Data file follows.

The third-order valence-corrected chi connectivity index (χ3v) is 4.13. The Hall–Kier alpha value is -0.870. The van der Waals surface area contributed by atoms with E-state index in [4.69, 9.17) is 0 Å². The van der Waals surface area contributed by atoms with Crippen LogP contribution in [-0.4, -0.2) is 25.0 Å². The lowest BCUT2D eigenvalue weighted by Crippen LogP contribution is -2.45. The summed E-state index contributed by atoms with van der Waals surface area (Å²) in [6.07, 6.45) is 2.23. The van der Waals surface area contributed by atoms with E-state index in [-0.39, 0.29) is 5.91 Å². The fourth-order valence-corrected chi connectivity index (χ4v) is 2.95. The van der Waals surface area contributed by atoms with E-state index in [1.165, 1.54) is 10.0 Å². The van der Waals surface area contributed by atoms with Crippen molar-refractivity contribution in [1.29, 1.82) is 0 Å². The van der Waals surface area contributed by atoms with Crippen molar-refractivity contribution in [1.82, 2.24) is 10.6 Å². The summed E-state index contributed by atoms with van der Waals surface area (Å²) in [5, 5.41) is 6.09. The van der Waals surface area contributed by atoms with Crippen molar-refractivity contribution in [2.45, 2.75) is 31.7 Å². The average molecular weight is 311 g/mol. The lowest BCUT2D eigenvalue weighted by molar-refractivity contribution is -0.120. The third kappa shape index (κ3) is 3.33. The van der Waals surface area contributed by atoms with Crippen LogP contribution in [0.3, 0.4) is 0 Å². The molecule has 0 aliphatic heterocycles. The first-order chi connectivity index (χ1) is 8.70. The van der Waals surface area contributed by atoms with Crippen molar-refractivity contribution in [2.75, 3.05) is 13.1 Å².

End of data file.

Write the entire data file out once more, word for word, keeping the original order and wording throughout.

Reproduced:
The third-order valence-corrected chi connectivity index (χ3v) is 4.13. The Hall–Kier alpha value is -0.870. The van der Waals surface area contributed by atoms with E-state index in [4.69, 9.17) is 0 Å². The van der Waals surface area contributed by atoms with Crippen LogP contribution in [-0.4, -0.2) is 25.0 Å². The lowest BCUT2D eigenvalue weighted by Crippen LogP contribution is -2.45. The summed E-state index contributed by atoms with van der Waals surface area (Å²) in [6.07, 6.45) is 2.23. The van der Waals surface area contributed by atoms with E-state index in [-0.39, 0.29) is 5.91 Å². The fourth-order valence-corrected chi connectivity index (χ4v) is 2.95. The van der Waals surface area contributed by atoms with E-state index in [1.165, 1.54) is 10.0 Å². The van der Waals surface area contributed by atoms with Crippen molar-refractivity contribution in [1.29, 1.82) is 0 Å². The van der Waals surface area contributed by atoms with Crippen molar-refractivity contribution in [1.82, 2.24) is 10.6 Å². The summed E-state index contributed by atoms with van der Waals surface area (Å²) in [5, 5.41) is 6.09. The van der Waals surface area contributed by atoms with Crippen molar-refractivity contribution in [2.45, 2.75) is 31.7 Å². The average molecular weight is 311 g/mol. The lowest BCUT2D eigenvalue weighted by molar-refractivity contribution is -0.120. The third kappa shape index (κ3) is 3.33. The van der Waals surface area contributed by atoms with Crippen LogP contribution in [0.3, 0.4) is 0 Å². The molecule has 0 aliphatic heterocycles. The first-order chi connectivity index (χ1) is 8.70. The van der Waals surface area contributed by atoms with Crippen molar-refractivity contribution in [2.75, 3.05) is 13.1 Å².